Section 2: SAFETY
General. This chapter contains information that will aid facility personnel in
establishing an effective safety program. Safety is the responsibility of each individual,
regardless of position. Safety must be practiced daily in every maintenance activity that is
performed. Local operational procedures, and OSHA requirements should also be followed.
The safety program established at each facility should include preventive safety precautions, and
first-aid procedures for use in the event of an injury.
Causes of Accidents. Some common causes of accidents are:
a) Working on equipment without adequate coordination with equipment users.
b) Working on equipment without sufficient experience on that equipment.
c) Failure to following instructions in equipment manuals.
d) Failure to follow safety precautions.
e) Using unsafe equipment.
f) Failure to use safety devices.
g) Working at unsafe speeds.
h) Poor housekeeping of work areas.
Safety Procedures and Guidelines. Most lighted navigational aids are exposed to
weather and moisture and may develop electrical shock hazards through damage from lightning
or insulation deterioration from exposure. Maintenance procedures should begin only after a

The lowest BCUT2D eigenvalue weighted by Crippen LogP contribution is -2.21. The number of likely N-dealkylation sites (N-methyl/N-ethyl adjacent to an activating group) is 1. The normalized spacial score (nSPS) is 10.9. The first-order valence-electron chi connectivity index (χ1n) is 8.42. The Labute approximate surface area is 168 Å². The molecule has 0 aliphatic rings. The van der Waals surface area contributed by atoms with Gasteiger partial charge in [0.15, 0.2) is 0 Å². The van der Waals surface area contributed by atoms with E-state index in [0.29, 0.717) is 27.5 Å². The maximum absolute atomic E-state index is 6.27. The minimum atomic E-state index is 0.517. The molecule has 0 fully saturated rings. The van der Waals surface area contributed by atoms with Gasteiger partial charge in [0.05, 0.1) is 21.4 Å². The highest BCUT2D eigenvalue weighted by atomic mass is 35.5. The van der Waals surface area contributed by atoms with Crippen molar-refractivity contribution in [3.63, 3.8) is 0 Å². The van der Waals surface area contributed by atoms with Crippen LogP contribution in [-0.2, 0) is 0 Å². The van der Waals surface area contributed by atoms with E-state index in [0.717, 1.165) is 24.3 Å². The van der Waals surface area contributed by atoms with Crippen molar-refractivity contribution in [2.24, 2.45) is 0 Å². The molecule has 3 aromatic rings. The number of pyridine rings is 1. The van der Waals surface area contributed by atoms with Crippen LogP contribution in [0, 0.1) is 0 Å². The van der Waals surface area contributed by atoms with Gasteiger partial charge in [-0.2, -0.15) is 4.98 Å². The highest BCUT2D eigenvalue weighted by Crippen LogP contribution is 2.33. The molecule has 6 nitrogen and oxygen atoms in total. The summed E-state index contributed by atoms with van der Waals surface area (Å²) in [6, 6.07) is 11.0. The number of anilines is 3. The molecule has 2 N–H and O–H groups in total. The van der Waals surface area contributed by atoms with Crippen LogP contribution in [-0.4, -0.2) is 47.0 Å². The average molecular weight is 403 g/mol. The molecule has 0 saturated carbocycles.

visual inspection has been made for possible hazards. Due to the danger of lightning, lighted
navigational aids should not be serviced during periods of local thunderstorm activity. Develop
and implement a set of action plans to follow in the event of an accident occurring. A known set
of predetermined responses should be in place to ensure that positive responsive actions take
place within moments of accident notification. For example: on airfield frequencies, using the
phrase "man down... man down, we need assistance" over the radio to the tower personnel
would result in the tower placing a 911 call for medical assistance and dispatching the fire
department to the caller's location. Precious seconds are saved getting medical assistance to
those in need when action plans are in place. Action plans should be rehearsed and reviewed
Two Basic Rules. A potential hazard exists whenever work is performed on or around
energized electrical equipment. The following basic rules should be followed by all personnel:
a) Work should never be performed on energized electrical conductors or
equipment, except for measuring voltage or current.